Crossing the Mexican border couldn’t have been simpler—coming back would prove to be entirely the opposite. The guards only asked a few questions, one of which was asked twice: “Do you have more the $10,000 USD?” I chuckled under my breath, thinking, “I’ve never even seen $10,000 USD, let alone had more than that.” Clearly we looked like millionaires if they had to ask twice. Fake it ‘til you make it, they say, and in a few short moments, when I exchanged my American money into Pesos at the rate of 1-11, I felt as if I had made it.

Even though we had crossed into Mexico, we still had four hours of driving before reaching our destination.  The border towns were densely congested with shanty shacks constructed of anything that was available. In cities like these, the resources are so minimal that everything has value and nothing is wasted—in many ways, it is a very estimable way of living. However, don’t let this imagery jade your vision of Mexico cities. We passed through fully developed, westernized cities with car dealerships and strip malls and drove past weekend baseball games in dirt fields into small towns and cities where street vendors literally worked the middle of the roads at speed bumps selling everything from orange juice to caged birds to passing cars.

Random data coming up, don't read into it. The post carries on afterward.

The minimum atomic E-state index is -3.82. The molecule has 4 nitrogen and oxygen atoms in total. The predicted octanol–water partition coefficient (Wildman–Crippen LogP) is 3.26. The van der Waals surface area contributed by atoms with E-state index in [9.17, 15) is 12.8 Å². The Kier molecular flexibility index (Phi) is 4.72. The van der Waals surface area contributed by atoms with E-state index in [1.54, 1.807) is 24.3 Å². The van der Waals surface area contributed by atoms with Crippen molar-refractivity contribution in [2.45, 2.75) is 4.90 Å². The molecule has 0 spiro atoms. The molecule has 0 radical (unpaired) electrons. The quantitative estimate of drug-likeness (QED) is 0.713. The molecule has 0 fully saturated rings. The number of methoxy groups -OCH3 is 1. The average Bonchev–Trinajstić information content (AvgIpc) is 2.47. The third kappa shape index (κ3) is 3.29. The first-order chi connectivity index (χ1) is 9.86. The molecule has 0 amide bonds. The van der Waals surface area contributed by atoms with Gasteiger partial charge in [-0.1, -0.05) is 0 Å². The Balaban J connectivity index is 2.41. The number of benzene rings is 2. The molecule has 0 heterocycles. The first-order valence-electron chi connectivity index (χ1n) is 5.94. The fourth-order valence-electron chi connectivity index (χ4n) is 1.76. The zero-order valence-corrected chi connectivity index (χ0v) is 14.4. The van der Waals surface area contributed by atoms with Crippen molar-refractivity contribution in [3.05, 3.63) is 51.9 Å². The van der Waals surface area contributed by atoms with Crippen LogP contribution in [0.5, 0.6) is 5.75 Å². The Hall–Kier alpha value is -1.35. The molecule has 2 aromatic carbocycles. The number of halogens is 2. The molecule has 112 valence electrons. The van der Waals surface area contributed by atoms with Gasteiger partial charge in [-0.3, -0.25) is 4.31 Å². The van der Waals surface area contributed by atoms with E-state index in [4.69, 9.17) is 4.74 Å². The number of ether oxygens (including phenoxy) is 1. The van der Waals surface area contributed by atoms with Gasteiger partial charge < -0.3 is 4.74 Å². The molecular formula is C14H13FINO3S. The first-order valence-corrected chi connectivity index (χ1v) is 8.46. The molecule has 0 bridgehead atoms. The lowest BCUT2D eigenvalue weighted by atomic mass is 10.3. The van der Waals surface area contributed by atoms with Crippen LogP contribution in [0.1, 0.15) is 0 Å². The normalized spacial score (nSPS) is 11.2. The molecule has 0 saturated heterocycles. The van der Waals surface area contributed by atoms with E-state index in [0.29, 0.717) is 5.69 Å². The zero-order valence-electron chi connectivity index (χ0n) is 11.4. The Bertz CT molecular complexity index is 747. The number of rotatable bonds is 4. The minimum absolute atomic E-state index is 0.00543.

Once we arrived, I was bewildered at the house we would be staying in. Far nicer than my home in SLC, it was fully equipped: three bedrooms, two bathrooms, clean hot water all day, backyard, glass bungalow facing the beach and a back patio. All of this less than 50 steps from the ocean—we were definitely living like millionaires now. The hot sun warmed our frozen winter cores, and the cool sea breeze blew away all of our inhibitions. We strolled to the Tecate deposito for some cerveza then back to the beach to claim our land. Scavenging in the sand for random objects, we created a small garden that marked our territory with a makeshift flag and, most importantly, the tree. When you’re in a land of no trees and you have the only tree, you are the richest man of the land. This proved to be true when three local senioritas, enticed by our tree, bashfully came to sit with us. They couldn’t stay long, for they had to return home to Hermosillo. Their amorous essence would linger for days. 

Chapter Three: Defecation, a Rolled Ankle and a Broken Board